The Americans found themselves in some penalty trouble in the second period as Winnipeg Jets defensive prospect Dylan Samberg was called for high sticking past the mid-way point of the contest.

The Swedes made the U.S. pay just 1:02 later as Vancouver Canucks prospect Elias Pettersson lets go of a shot that beats goalie Joseph Woll (Toronto Maple Leafs) high and to his glove side for the game's opening goal. It was Pettersson's fifth goal of the tournament, assisted by Nylander and Calgary Flames prospect Linus Lindstrom.

Team USA may have had their best scoring chance of the night with less than a minute to play in the second when the Americans caught the Swedes on a bad line change and went in on a 3-on-0 offensive rush. Sabres prospect Casey Mittelstadt took the puck to the net for the scoring chance, but goalie Filip Gustavsson (Pittsburgh Penguins) turned aside the chance, and then got ran over in his crease by New York Islanders prospect Kieffer Bellows. Bellows was penalized on the play for goalie interference.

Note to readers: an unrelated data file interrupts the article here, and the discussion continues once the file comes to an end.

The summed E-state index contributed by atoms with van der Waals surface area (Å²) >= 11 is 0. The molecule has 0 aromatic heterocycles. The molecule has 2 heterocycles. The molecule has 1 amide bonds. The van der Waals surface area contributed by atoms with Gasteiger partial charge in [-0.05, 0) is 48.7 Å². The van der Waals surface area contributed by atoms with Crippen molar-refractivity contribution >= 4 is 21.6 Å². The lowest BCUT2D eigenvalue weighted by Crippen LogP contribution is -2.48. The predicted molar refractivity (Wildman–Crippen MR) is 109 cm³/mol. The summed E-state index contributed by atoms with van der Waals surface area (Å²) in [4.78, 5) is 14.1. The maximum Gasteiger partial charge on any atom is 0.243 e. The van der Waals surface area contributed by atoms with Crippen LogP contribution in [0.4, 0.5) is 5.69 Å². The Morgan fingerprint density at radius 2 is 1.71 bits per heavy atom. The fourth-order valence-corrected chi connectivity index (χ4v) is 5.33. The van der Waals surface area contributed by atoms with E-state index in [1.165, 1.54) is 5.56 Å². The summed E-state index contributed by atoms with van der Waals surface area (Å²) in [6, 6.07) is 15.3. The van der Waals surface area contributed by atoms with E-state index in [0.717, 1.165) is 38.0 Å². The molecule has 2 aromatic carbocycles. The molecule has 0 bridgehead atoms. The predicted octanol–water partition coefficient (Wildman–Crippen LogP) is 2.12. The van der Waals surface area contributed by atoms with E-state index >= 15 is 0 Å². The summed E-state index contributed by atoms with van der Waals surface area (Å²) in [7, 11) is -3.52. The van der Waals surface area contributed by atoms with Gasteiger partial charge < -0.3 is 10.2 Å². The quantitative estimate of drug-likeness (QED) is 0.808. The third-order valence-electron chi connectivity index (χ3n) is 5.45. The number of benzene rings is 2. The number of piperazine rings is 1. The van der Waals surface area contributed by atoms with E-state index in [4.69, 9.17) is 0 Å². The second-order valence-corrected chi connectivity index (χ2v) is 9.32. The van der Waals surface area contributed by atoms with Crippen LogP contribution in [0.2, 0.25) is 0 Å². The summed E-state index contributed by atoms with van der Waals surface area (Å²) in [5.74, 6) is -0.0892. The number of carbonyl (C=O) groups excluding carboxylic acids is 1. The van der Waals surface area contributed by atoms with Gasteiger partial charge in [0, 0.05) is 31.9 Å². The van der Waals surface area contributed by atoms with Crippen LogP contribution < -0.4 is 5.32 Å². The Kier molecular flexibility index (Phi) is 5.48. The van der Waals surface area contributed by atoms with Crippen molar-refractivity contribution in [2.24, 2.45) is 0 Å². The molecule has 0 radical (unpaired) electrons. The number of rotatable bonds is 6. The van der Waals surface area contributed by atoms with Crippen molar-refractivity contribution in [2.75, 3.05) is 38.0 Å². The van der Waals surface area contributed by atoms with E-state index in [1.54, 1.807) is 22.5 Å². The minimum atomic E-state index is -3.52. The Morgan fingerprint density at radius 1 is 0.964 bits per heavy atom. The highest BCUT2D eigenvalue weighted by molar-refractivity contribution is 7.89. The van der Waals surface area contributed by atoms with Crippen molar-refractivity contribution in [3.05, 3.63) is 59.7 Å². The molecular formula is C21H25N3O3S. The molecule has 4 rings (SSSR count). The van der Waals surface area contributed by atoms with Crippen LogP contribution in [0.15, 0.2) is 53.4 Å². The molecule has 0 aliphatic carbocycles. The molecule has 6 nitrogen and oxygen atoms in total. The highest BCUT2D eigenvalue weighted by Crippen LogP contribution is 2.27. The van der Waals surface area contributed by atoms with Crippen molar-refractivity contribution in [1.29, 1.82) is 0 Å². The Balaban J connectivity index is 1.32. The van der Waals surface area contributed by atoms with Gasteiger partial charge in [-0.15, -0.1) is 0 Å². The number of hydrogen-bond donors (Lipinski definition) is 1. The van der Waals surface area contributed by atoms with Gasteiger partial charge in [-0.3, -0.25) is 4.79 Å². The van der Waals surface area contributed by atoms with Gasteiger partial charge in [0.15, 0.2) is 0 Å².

"To be honest, I didn't really know it was a 3-on-0," Mittelstadt said of the play following the loss. "Someone was yelling 'go', so I just kind of went. I have to bury that, guess that's what it comes down to. Obviously if I score that, it's a different game."

"Casey can do anything he wants when he has the puck. I've got a little faith in Casey Mittelstadt to make a play," United States head coach Bob Motzko said of his young playmaker. "I've been coaching a long time, and when you get a clicker in your hands and you have the rewind button, I'm a great coach because you can rewind and pick it all to death. That's a dangerous place to be as a coach. We didn't try to run into the goalie, and that summed it up. We had a 3-on-0 with our three top scorers and we get a penalty out of it. I've never seen that before, ever."